Statement by Kilolo Kijakazi, Acting Commissioner of Social Security, on the President’s Fiscal Year 2024 Budget Key investments focus on improving service, modernizing our information technology, and improving the customer experience and equity in our programs.
The Biden-Harris Administration today released the President’s Budget for Fiscal Year 2024. The Budget details a blueprint to grow the economy from the bottom up and middle out, lower costs for families, protect and strengthen Medicare and Social Security, and reduce the deficit by ensuring the wealthy and big corporations pay their fair share—all while ensuring no one making less than $400,000 per year pays more in taxes.
“Our programs affect individuals throughout their lives: from birth, to entering the workforce, to facing a disability or loss, and to retirement. The broad and critical nature of our programs drives our request for the resources necessary to improve our service to the public.”
The President’s FY 2024 Budget request for the Social Security Administration (SSA) proposes $15.5 billion in discretionary budget authority. The Budget will:
Improve Service Delivery: The Budget provides an increase of $1.4 billion, a 10-percent increase over our FY 2023 enacted level to improve customer service at our field offices, State disability determination services, and teleservice centers for retirees, people with disabilities, and their families while maintaining the integrity of our programs. Each year, we process more than 6 million retirement, survivors, and Medicare claims and more than 2 million disability and SSI claims. The Budget supports increased staffing levels from FY 2023, allowing us to process about a half million more disability cases in FY 2024 than we completed in FY 2022 and significantly reduce wait times for those decisions.
Advance Equity and Accessibility: We are one of the most important anti-poverty programs in the country. We remain committed to administering our programs in a way that promotes equity and fairness. We are making it easier for people to access the services they rely on, including individuals experiencing homelessness, children with disabilities, and people with mental and intellectual disabilities. The Budget makes investments in these areas to support SSI outreach work, including collaborating with government agencies and other third-party organizations in local communities to provide convenient access to our services and ensure members of the public are aware of their potential benefit eligibility.
We are also committed to enhancing the diversity and richness of our workforce to strengthen and maintain an inclusive work environment that values individual differences and treats employees with dignity and respect; thereby, enriching our current workforce, which is driven by our public service mission. This Budget continues our efforts to hire and promote the Nation’s best talent and build a diverse and representative workforce and ensure that all employees have equal opportunities to advance in their chosen careers.
Modernize our Information Technology: The Budget continues investment in our information technology (IT) to reduce the burden on the public, modernize our website and online services, and provide an improved customer experience.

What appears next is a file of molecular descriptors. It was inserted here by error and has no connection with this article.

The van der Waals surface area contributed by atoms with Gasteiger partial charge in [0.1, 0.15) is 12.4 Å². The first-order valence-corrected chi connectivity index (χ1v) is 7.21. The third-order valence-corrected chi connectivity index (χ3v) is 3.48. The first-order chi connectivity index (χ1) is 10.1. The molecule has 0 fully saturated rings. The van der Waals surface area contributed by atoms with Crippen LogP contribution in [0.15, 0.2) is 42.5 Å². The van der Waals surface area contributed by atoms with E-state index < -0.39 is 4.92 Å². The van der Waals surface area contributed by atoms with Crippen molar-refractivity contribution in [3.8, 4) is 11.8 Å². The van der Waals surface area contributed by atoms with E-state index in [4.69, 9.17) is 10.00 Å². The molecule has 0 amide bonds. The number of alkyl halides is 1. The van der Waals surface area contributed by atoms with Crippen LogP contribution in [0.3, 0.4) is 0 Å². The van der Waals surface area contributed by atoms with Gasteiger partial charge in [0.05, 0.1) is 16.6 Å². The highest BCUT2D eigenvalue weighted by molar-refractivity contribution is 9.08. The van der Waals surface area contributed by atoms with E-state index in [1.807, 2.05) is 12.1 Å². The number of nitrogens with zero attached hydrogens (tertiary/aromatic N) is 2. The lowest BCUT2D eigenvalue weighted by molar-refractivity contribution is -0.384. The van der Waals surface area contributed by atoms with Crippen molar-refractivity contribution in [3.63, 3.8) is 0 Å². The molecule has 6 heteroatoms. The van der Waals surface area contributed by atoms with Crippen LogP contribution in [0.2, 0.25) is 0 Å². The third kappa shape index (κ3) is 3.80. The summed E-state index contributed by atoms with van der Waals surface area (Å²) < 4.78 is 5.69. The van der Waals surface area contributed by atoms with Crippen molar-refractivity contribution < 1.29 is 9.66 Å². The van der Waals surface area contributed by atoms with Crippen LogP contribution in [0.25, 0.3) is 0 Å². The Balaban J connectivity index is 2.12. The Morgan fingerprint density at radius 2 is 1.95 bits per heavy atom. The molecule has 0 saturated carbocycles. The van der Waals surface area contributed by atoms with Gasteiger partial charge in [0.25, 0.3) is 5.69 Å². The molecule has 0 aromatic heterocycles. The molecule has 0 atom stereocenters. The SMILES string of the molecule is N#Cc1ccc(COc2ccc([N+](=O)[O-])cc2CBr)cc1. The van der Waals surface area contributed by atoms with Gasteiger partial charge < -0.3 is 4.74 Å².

To accelerate our progress, the Budget includes $50 million in dedicated no-year funding for our Benefits Modernization efforts. Our Benefits Modernization efforts will provide our employees with better technology tools to determine eligibility and process claims in order to better serve the public. The Benefits Modernization project is in addition to the efforts we are taking to sustain our systems.
Provides National, Comprehensive Paid Family and Medical Leave: The vast majority of America’s workers do not have access to paid family leave, including three out of four private sector workers. Among the lowest-paid workers, who are predominantly women and workers of color, 92 percent have no access to paid family leave through their employers. As many as one in five retirees leave the workforce earlier than planned to care for an ill family member, which negatively impacts families as well as the Nation’s labor supply and productivity. The Budget proposes to establish a national, comprehensive paid family and medical leave program administered by SSA. The program would: provide workers with progressive, partial wage replacement to take time off for family and medical reasons; include robust administrative funding; and use an inclusive family definition. The Budget would provide up to 12 weeks of leave to allow eligible workers to take time off to: care for and bond with a new child; care for a seriously ill loved one; heal from their own serious illness; address circumstances arising from a loved one’s military deployment; or find safety from domestic violence, sexual assault, or stalking. The Budget would also provide up to three days to grieve the death of a loved one. The Administration looks forward to continuing to work with the Congress to make this critical investment and strengthen America’s economy.
Building on the President’s strong record of fiscal responsibility, the Budget more than fully pays for its investments—reducing deficits by nearly $3 trillion over the next decade by asking the wealthy and big corporations to pay their fair share.
The Social Security Administration and its Office of the Inspector General (OIG) continue to raise public awareness about Social Security imposter scams during the fourth annual “Slam the Scam” Day on March 9. Social Security scams — where fraudsters pressure victims into making cash or gift card payments to fix alleged Social Security number problems or to avoid arrest – are an ongoing government imposter fraud scheme. For several years, Social Security impersonation scams have been one of the most common government imposter scams reported to the Federal Trade Commission. Social Security has made concerted efforts to address this issue, through extensive outreach and investigative initiatives. These efforts have made a significant impact, reducing money reported lost to Social Security scams by 30 percent from 2021 to 2022.